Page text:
As I move towards my counseling degree and subsequent licensure, there are numerous contributions I plan to make to the senior care industry. As a member of the American Counseling Association, I am actively lobbying for the expansion of Medicare and will continue to make this issue a priority as a mental health advocate. Medicare expansion is essential to addressing the rising number of men and women who will be facing mental health issues and cognitive decline due to dementia. It is my hope that by 2050 we will not only see social workers and psychiatrists in older adult communities, but counselors and therapists who will be able to care for their mental health needs. In addition, with the expansion of Medicare, I will be able to devote myself fully to building early intervention programs in community mental health centers for seniors showing signs of depression, anxiety, isolation, and cognitive decline.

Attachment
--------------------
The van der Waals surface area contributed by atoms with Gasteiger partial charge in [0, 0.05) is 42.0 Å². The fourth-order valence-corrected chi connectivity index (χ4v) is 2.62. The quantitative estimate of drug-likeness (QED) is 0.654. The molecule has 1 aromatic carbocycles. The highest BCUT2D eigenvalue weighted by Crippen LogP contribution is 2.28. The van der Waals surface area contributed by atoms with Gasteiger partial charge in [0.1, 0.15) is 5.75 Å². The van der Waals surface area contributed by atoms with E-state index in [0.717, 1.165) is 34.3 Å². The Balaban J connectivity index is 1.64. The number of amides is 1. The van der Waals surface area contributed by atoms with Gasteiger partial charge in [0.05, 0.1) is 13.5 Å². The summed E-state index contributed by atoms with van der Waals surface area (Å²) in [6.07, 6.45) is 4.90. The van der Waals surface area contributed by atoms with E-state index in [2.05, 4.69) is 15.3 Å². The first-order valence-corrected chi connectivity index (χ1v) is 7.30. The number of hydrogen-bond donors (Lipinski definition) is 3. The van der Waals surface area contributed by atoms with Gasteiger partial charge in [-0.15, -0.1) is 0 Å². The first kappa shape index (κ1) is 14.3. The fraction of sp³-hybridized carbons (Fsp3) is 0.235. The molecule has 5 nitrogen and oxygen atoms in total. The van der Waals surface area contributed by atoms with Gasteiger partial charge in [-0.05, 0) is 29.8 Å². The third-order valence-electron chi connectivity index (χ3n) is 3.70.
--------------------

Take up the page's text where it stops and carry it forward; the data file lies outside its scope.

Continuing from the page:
I am passionate about community involvement for older adults, and I believe there are many ways men and women can contribute to community organizations after retirement. One of my long-term goals is to build a comprehensive senior center for active adults seeking purposeful volunteer opportunities, as well as seniors who might be physically or cognitively limited, but still thrive on socialization. This senior center will provide older adults with opportunities to spend time working with local pet adoption agencies, mentoring programs, fundraising organizations, and other community-based agencies. Not only will the volunteers gain a sense of purpose, but the organizations involved will have more resources to help the community. A center such as this provides purpose and socialization for older adults while also being equipped to monitor for signs of possible mental, cognitive, or physical health problems, and giving those in need of more assistance the respectful care they deserve.
The senior care industry will soon need to accommodate a drastically larger number of men and women who are living longer lives, and the task is daunting. I strongly believe, though, that with changes at both the national and community level, we can make positive change and better care for the older adults in this country a reality.
View and read all of the 2014 Senior Care Innovation Scholarship finalists and congratulate them on making it closer to the scholarship prize.